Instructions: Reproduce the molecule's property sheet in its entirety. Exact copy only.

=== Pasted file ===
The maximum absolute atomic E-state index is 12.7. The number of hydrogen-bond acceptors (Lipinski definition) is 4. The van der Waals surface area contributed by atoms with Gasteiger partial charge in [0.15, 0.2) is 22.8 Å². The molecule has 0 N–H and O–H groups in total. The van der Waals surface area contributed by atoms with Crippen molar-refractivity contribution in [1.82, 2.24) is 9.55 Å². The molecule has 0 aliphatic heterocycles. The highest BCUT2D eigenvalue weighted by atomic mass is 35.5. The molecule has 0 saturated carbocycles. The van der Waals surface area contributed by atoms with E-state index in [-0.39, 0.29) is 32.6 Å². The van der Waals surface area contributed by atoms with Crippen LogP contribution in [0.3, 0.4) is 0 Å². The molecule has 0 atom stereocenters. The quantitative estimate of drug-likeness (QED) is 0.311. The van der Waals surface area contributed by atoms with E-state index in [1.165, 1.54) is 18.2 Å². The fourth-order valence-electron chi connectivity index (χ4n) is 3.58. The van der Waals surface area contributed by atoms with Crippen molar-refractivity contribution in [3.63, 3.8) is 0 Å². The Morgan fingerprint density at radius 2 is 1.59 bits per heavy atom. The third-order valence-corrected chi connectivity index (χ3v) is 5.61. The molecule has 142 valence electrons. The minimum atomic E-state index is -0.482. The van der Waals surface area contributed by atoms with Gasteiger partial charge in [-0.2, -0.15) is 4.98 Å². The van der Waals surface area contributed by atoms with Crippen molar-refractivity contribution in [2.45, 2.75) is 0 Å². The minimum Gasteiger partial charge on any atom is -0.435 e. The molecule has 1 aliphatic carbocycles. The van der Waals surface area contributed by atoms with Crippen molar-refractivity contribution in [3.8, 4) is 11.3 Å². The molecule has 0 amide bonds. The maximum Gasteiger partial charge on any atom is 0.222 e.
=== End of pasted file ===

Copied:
The maximum absolute atomic E-state index is 12.7. The number of hydrogen-bond acceptors (Lipinski definition) is 4. The van der Waals surface area contributed by atoms with Gasteiger partial charge in [0.15, 0.2) is 22.8 Å². The molecule has 0 N–H and O–H groups in total. The van der Waals surface area contributed by atoms with Crippen molar-refractivity contribution in [1.82, 2.24) is 9.55 Å². The molecule has 0 aliphatic heterocycles. The highest BCUT2D eigenvalue weighted by atomic mass is 35.5. The molecule has 0 saturated carbocycles. The van der Waals surface area contributed by atoms with E-state index in [-0.39, 0.29) is 32.6 Å². The van der Waals surface area contributed by atoms with Crippen LogP contribution in [0.3, 0.4) is 0 Å². The molecule has 0 atom stereocenters. The quantitative estimate of drug-likeness (QED) is 0.311. The van der Waals surface area contributed by atoms with E-state index in [1.165, 1.54) is 18.2 Å². The fourth-order valence-electron chi connectivity index (χ4n) is 3.58. The van der Waals surface area contributed by atoms with Crippen molar-refractivity contribution in [3.63, 3.8) is 0 Å². The Morgan fingerprint density at radius 2 is 1.59 bits per heavy atom. The third-order valence-corrected chi connectivity index (χ3v) is 5.61. The molecule has 142 valence electrons. The minimum atomic E-state index is -0.482. The van der Waals surface area contributed by atoms with Gasteiger partial charge in [-0.2, -0.15) is 4.98 Å². The van der Waals surface area contributed by atoms with Crippen molar-refractivity contribution in [2.45, 2.75) is 0 Å². The minimum Gasteiger partial charge on any atom is -0.435 e. The molecule has 1 aliphatic carbocycles. The van der Waals surface area contributed by atoms with Crippen molar-refractivity contribution in [3.8, 4) is 11.3 Å². The molecule has 0 amide bonds. The maximum Gasteiger partial charge on any atom is 0.222 e.